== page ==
If you’ve ever contemplated setting up your own business then this new series could be just what you need to get the cogs turning. In the coming weeks we’ll be exploring all aspects of going it alone – from determining a clear proposition and plan, sourcing premises, sorting equipment, making decisions on hardware and software, marketing and promotion, finances and staying on the right side of employment law. Our aim being to help you consider what’s important before you realise in your enthusiasm you haven’t properly considered something or that the decisions you’ve made have boxed you into a corner.
This time, hardware and software.
Use case scenarios
It's easy to be bamboozled by jargon and numbers that grow exponentially when it comes to the hardware that powers your working life. Resist the urge of getting bogged down in technical details and instead, go back to basics and think about what you want to do with your technology.
Internet browsing, word processing, sending emails and simple image editing will be possible on pretty much any machine you buy - even at the budget end of the market. Some will offer a more responsive, more comfortable and better-looking experience, of course, but for simple uses you should be reasonably happy with most machines currently on sale.
Invest a little more cash and you'll get better support for 'entertainment' tasks - watching video, playing games, sharing files all require more hardware grunt, storage, sound and an improved screen. Gamers will likely splash the cash on a fast processor and hard drive, more powerful graphics and sound cards and a better, more responsive screen. 'Professionals' will also benefit from faster processors and more responsive hard drives but may eschew the graphics or sound cards if that doesn't quite meet their own particular needs.
Within these categories think about what kind of machine that people performing different roles within your business are likely to require. Someone doing lots of processor-intensive 3D modelling will likely need a different specification to someone running invoicing software and writing letters. With these 'user profiles' in mind start constructing a spec wish list.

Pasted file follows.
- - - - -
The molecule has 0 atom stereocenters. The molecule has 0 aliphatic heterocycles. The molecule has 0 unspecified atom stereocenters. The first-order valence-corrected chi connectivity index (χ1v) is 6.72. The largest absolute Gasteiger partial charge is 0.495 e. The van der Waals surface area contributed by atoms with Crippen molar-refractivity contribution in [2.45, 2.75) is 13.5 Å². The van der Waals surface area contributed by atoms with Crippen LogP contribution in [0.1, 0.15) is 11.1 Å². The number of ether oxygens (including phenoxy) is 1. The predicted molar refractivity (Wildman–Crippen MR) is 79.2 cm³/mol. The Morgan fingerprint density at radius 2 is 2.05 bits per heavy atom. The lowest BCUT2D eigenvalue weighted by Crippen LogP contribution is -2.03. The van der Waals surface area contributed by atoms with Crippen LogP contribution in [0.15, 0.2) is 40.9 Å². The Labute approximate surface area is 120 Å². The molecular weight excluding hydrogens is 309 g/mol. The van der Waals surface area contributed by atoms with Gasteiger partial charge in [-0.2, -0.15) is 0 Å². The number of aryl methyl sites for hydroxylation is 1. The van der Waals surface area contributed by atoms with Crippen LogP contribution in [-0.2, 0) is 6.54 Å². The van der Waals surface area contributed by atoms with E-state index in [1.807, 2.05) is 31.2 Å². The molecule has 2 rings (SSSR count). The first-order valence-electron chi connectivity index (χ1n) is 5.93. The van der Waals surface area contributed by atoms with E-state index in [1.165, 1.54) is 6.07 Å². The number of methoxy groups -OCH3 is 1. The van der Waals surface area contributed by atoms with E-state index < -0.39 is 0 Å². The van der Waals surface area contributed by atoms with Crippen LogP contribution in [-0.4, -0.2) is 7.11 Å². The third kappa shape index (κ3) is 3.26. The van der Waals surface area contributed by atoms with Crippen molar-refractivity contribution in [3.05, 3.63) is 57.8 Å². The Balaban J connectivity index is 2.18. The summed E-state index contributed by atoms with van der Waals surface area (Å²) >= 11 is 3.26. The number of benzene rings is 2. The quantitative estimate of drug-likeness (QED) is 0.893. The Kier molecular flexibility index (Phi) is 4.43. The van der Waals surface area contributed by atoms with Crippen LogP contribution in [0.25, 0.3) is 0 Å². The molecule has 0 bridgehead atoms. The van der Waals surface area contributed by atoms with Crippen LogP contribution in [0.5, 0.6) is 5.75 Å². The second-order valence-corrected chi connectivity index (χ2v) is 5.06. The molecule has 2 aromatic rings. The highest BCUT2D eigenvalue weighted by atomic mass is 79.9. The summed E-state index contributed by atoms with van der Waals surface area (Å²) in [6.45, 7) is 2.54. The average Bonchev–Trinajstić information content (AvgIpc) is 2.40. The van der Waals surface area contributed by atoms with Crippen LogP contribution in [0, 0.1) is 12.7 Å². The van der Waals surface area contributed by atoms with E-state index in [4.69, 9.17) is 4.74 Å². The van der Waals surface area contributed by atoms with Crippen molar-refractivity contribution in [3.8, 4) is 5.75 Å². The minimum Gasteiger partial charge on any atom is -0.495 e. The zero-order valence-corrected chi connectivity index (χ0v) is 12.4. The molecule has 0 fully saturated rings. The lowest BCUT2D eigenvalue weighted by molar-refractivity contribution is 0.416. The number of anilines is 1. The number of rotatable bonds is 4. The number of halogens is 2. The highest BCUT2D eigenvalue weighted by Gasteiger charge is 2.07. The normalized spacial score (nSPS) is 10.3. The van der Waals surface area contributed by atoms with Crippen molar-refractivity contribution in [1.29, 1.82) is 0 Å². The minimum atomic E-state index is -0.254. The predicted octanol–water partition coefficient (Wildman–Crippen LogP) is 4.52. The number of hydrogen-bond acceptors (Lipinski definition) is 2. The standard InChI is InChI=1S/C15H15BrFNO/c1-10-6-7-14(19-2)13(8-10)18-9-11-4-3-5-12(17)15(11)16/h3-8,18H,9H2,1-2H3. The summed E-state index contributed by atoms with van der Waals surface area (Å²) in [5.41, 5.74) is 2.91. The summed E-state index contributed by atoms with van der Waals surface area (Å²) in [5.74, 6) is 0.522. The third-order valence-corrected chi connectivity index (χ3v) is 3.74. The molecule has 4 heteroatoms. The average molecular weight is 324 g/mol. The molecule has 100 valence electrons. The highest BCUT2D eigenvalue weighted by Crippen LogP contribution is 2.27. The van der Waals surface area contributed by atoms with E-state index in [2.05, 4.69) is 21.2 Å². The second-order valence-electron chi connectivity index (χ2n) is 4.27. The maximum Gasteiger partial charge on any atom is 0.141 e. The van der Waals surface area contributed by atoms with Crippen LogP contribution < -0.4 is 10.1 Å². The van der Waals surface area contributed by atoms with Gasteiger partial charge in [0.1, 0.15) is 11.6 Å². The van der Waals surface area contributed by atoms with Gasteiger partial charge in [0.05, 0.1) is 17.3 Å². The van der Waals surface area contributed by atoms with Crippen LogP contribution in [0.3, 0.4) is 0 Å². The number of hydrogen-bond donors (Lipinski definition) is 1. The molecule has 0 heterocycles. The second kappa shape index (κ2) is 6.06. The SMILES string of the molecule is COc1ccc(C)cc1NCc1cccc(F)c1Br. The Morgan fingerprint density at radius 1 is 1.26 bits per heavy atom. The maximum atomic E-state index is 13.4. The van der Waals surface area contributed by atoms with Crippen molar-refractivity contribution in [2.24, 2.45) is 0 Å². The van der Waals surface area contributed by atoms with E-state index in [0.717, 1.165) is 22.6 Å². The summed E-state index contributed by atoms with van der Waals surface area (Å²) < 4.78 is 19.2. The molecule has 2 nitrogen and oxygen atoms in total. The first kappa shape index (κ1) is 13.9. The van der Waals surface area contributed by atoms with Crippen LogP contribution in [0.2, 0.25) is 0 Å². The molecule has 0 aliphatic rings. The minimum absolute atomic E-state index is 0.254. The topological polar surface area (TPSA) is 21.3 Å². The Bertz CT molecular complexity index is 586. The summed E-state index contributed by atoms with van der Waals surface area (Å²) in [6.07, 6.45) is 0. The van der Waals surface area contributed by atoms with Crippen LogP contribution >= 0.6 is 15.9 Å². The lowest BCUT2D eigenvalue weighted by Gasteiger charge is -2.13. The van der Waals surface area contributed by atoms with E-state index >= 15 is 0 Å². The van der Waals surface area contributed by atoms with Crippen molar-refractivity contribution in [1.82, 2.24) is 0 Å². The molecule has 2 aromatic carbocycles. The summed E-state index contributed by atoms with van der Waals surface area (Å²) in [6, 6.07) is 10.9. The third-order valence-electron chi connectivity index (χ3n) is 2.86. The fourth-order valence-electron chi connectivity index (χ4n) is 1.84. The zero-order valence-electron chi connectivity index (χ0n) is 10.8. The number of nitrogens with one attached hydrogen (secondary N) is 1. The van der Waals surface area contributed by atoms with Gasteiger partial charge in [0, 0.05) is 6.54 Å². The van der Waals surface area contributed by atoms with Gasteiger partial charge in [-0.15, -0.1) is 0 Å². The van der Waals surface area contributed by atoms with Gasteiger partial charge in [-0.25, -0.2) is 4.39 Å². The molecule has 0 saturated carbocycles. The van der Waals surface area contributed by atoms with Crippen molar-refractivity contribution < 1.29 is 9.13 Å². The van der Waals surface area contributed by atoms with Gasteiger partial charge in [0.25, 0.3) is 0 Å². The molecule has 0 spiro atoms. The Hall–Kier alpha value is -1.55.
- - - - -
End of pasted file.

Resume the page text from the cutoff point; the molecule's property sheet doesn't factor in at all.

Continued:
Buy or lease?
It's worth thinking about whether to lease your equipment rather than buying outright. All tech eventually succumbs to obsolescence and leasing is a good way of passing that burden to the leasing company as once your contract expires you can opt for a new lease on the latest kit to stay productive and competitive. With little or nothing to pay upfront and costs spread as a predictible monthly payment leasing can be a good option if the purse strings are tight. That said, as with any form of 'hire purchase', you will pay more in the long run and you are restricted to the terms of the lease. Buy in more machines that you're using? You're still saddled with the payment. You'll also need to maintain the equipment to the leasing agency's satisfaction which could be expensive.
If you do opt to buy you need to consider whether to opt for a global 'big box shifter' or a smaller, local provider. The likes of HP and Dell supply cheap, reliable, tower-style desktops that should be easy to repair and upgrade. A local name may resell from the big names or construct their own systems from component parts. Price and levels of support are likely to weigh the decision. The big names compete agressively on price but may not be able to offer as nimble a supply and support offer as a good local outfit.
How long will your kit last? A moderately specced desktop PC will easily meet your needs for three years - and likely five or six. Indeed, for word processing and internet browsing you could theoretically still use a PC bought off the shelf at the turn of the MIllennium today. Whether you'd enjoy the experience and whether you should be using Windows 2000 beyond its mainstream support period is moot (read: you really, really shouldn't be). The point is, for general tasks, PCs bought in the last ten years are probably not going to struggle too much. It's graphical and processor intensive tasks that will push your machine today and in the years ahead as vendors, particularly of more complex hard and software, push for a higher minimum specification.
Desktop or laptop?
You'll typically get more 'bang for your buck' with a desktop machine and as such they tend to be more suited to more processor-intensive applications. Moreover, desktops are typically easier to upgrade down the line; swopping hard drives, memory or even processors is typically possible and (with a little patience) most users should be able to swop out components. Notebook computers are more restricted. RAM tends to be easy to swop, hard drives possible in most cases, processors difficult or impossible.